Martin LeFevre: The Next Step Is a Great Leap
The Next Step Is a Great Leap
You don’t have to be a prophet to know a global train wreck is imminent. You just have to put an ear to the rail to hear the train is coming, and look down the tracks and see that the line has run out. Is there no other choice but to stand here and wait until the derailment and calamity occur?
There is still enough time, though barely, to seize this opportunity and prepare a new link in the inchoate line of human civilization. It won’t be a smooth transition, but some people must begin to lay down track on a new line, or this opportunity will be lost, and it could be our last chance to change course as a species.
Catastrophe cannot be averted, but the worst can be avoided. A new course can be taken, if it’s taken before the collapse of the old order occurs Otherwise, the global society will be faced with the unavoidability of having to rebuild from the rubble. That is, if it will be possible to rebuild at all.
The next major hit to the international/multilateral order on the scale of 9.11 is going to bring it down. It will come either shortly before or sometime after the US election, depending on what global citizens do or don’t do now.
International institutions, beginning with the United Nations, don’t have to fail if the rudiments of true world order are in place when the old order completely crumbles.
Most people agree that the UN must attain true autonomy and authority. But that presents many questions for smaller, less powerful countries. Since the Security Council is controlled by the ‘great powers,’ how is greater power and authority for the UN not to translate into even more ability of the most powerful states to intervene in the affairs of the weaker ones?
The realities of power mean that the UN Security Council cannot even condemn the violations of human rights atGuantánamo, and the heinous practice of “extraordinary rendition.” Despite, or because of that fact, there is an urgent need for a new body, outside the UN framework, to articulate and advocate universal standards and practices, with priority given to the less powerful and less wealthy peoples.
A new, non-power-holding body in East Africa is both urgently necessary and increasingly possible. The paradox is that without a new body of world citizens outside the UN framework, the UN, as an international political organization, much less an effective institution of global governance, will continue to deteriorate, and become as irrelevant as Bush and Cheney want it to be.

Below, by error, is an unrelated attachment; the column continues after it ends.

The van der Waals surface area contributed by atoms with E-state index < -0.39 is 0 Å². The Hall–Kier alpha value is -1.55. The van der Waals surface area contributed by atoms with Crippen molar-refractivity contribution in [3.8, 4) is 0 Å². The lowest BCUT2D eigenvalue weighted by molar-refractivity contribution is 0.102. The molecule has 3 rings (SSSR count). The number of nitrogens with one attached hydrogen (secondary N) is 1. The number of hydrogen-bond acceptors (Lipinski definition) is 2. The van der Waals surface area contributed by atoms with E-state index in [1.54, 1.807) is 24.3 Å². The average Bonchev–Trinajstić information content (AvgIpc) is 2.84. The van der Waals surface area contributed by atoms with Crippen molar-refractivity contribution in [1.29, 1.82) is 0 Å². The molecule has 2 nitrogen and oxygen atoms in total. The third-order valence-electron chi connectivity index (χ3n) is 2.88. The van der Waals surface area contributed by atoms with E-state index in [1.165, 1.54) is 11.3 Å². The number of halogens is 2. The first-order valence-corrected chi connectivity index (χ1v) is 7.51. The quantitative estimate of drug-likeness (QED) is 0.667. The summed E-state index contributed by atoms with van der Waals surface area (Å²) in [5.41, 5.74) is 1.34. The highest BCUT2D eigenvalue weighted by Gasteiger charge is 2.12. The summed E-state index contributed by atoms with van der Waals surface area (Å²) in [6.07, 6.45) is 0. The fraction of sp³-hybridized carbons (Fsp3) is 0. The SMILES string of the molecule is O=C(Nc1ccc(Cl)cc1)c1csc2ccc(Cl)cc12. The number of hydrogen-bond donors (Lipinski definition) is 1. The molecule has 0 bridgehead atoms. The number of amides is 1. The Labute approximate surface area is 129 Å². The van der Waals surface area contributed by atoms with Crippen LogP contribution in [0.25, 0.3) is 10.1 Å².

Why? Because the UN framework, as it stands, is based on a defunct premise: the 17th century concept of national sovereignty. For the UN to be revitalized and radically reformed, the old philosophical foundation has to be replaced before the old order completely collapses, taking the UN superstructure, and any possibility of genuine world order with it.
The first and most important thing that a Global Council of world citizens will do is to declare and uphold the sovereignty of humanity. That can and must be done without tearing down the UN, literally or metaphorically.
There is another paradox. An effective voice for the sovereignty of humanity will strengthen, not weaken (as the international system is doing), the rightful authority of national governments.
Global citizens can acknowledge the tremendous achievements and importance of the UN in human political and social organization, and still see its deficiencies and limitations.
To radically reform the UN, it needs a new philosophical foundation. That means building an authentically global, non-power-holding component. The moral imperative has become just that in human political organization.
A Global Council in East Africa, the evolutionary birthplace of humankind, must steer clear of political power, but at the same time it cannot be removed and separate from it. A GC has to enlist world citizens, engage national governments and international institutions, and continually promote thinking together, without favor or bias.
The first problem isn’t organized religion or political institutions, or the mixing of the two, as inimical to human freedom as that is. It is the increasing scarcity of insight and imagination.
As humankind nears bottom, the question is, is a creative explosion as possible as the collapse of the old order is inevitable?
- Martin LeFevre is a contemplative, and non-academic religious and political philosopher. He has been publishing in North America, Latin America, Africa, and Europe (and now New Zealand) for 20 years. Email: firstname.lastname@example.org. The author welcomes comments.